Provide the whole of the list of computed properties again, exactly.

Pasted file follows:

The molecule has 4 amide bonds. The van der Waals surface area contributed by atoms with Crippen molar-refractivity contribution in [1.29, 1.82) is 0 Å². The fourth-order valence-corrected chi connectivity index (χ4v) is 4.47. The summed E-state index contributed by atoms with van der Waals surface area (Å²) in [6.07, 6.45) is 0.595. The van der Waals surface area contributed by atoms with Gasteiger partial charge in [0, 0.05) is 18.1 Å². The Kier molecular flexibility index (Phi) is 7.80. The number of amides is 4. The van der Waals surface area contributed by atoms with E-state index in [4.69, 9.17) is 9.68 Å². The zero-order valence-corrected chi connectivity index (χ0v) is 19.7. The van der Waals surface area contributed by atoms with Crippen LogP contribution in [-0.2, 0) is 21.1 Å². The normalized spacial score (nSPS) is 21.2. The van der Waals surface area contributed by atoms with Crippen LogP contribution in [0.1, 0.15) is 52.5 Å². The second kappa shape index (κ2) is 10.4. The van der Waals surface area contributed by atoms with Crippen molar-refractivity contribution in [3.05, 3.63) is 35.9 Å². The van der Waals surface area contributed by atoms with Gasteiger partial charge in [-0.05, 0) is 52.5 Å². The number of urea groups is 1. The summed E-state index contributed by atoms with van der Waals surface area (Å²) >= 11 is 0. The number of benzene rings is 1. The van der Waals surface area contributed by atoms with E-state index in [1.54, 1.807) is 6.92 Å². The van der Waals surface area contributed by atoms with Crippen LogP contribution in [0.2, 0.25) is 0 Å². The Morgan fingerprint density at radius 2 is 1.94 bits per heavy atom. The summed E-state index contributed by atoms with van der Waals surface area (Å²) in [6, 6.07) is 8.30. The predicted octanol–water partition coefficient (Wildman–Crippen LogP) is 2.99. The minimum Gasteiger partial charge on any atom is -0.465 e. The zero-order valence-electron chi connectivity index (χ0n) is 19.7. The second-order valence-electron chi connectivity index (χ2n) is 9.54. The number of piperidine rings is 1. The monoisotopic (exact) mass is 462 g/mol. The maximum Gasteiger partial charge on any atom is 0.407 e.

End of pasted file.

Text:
The molecule has 4 amide bonds. The van der Waals surface area contributed by atoms with Crippen molar-refractivity contribution in [1.29, 1.82) is 0 Å². The fourth-order valence-corrected chi connectivity index (χ4v) is 4.47. The summed E-state index contributed by atoms with van der Waals surface area (Å²) in [6.07, 6.45) is 0.595. The van der Waals surface area contributed by atoms with Gasteiger partial charge in [0, 0.05) is 18.1 Å². The Kier molecular flexibility index (Phi) is 7.80. The number of amides is 4. The van der Waals surface area contributed by atoms with E-state index in [4.69, 9.17) is 9.68 Å². The zero-order valence-corrected chi connectivity index (χ0v) is 19.7. The van der Waals surface area contributed by atoms with Crippen LogP contribution in [-0.2, 0) is 21.1 Å². The normalized spacial score (nSPS) is 21.2. The van der Waals surface area contributed by atoms with Crippen LogP contribution in [0.1, 0.15) is 52.5 Å². The second kappa shape index (κ2) is 10.4. The van der Waals surface area contributed by atoms with Crippen molar-refractivity contribution in [3.05, 3.63) is 35.9 Å². The van der Waals surface area contributed by atoms with Gasteiger partial charge in [-0.05, 0) is 52.5 Å². The number of urea groups is 1. The summed E-state index contributed by atoms with van der Waals surface area (Å²) >= 11 is 0. The number of benzene rings is 1. The van der Waals surface area contributed by atoms with E-state index in [1.54, 1.807) is 6.92 Å². The van der Waals surface area contributed by atoms with Crippen LogP contribution in [0.2, 0.25) is 0 Å². The Morgan fingerprint density at radius 2 is 1.94 bits per heavy atom. The summed E-state index contributed by atoms with van der Waals surface area (Å²) in [6, 6.07) is 8.30. The predicted octanol–water partition coefficient (Wildman–Crippen LogP) is 2.99. The minimum Gasteiger partial charge on any atom is -0.465 e. The zero-order valence-electron chi connectivity index (χ0n) is 19.7. The second-order valence-electron chi connectivity index (χ2n) is 9.54. The number of piperidine rings is 1. The monoisotopic (exact) mass is 462 g/mol. The maximum Gasteiger partial charge on any atom is 0.407 e.